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Achieving great results and setting budgets

Thursday, 04 December, 2014
Achieving great results and setting budgets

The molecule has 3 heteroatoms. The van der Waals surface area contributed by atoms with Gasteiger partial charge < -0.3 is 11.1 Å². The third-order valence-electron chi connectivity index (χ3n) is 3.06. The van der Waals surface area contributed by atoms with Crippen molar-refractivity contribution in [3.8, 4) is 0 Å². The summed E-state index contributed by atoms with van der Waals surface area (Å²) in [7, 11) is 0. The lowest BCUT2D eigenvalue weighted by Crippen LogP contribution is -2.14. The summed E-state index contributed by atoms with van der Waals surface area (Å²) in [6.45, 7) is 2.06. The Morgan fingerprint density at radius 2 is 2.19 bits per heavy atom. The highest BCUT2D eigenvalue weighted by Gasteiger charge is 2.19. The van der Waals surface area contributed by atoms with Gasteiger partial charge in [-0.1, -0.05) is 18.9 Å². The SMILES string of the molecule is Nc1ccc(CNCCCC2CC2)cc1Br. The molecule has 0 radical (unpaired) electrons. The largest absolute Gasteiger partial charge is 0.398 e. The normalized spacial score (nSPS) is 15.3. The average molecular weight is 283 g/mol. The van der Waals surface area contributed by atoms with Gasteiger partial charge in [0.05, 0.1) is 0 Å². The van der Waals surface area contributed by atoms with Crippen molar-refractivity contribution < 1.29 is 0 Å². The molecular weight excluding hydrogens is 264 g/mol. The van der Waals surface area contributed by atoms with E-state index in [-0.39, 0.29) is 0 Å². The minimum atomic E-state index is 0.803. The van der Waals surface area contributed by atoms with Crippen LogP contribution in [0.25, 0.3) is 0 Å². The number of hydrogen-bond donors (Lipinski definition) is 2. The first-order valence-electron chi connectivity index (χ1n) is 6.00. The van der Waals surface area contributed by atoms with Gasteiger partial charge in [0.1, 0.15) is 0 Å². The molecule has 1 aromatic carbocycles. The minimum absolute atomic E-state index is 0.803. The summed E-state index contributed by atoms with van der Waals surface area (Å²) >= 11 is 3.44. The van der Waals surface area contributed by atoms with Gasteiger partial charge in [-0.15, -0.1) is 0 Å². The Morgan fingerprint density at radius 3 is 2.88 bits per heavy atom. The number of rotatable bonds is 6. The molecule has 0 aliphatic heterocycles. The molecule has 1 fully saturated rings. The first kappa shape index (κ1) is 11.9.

The team set off for the hospital trudging through the mud caused by last night’s rains. Catherine and Meg call in to see the electric burns patient in intensive care and were pleased to find his cheeky sense of humour still intact. Once his pain medication had been adjusted and dressings checked it was clear that he was very comfortable. Over to his right it was lovely to see the little girl with the tummy burn sitting smiling on her bed. Quite a different child to the last time when we had tried everything to distract her when changing her dressings. Now, one week later, she was ready to be discharged home. A great result! First on the theatre list was a man who had been knocked over by a car and suffered friction burns causing damage to his left hand and right elbow. It took some time in theatre to free up the elbow and apply skin grafts so that he could fully extend his arm. This would make such a difference to his mobility, enabling him to return to work and earn a living to support his family. The second case was a five year old girl who had suffered injuries from the open cooking fire. Although some of her injuries had healed well, her left arm was bent at the elbow by scar tissue and needed releasing. Once recovered from the operation she would be able to go out to play with her friends and once again hold a pencil to do her homework. It is amazing how surgery can transform lives. With the others in theatre, Catherine and Peter returned to the school of nursing to deliver training about emergency management of burns to the nurse students. Meanwhile Jo is also at the school of nursing delivering teaching in financial management. The students were broken up into groups to consider preparing a treatment plan and costing for three separate fictitious patients. They each had to prepare a budget for approval by one of the group members who was nominated to be the director of finance- much to their surprise. With funding so limited for the hospital often difficult decisions would have to be taken. The electricity was still off which made it difficult to prepare teaching for the day ahead. It seems as though we have to go back to a whiteboard and pens!  We have a long night ahead of us to transfer lecture notes onto flip charts.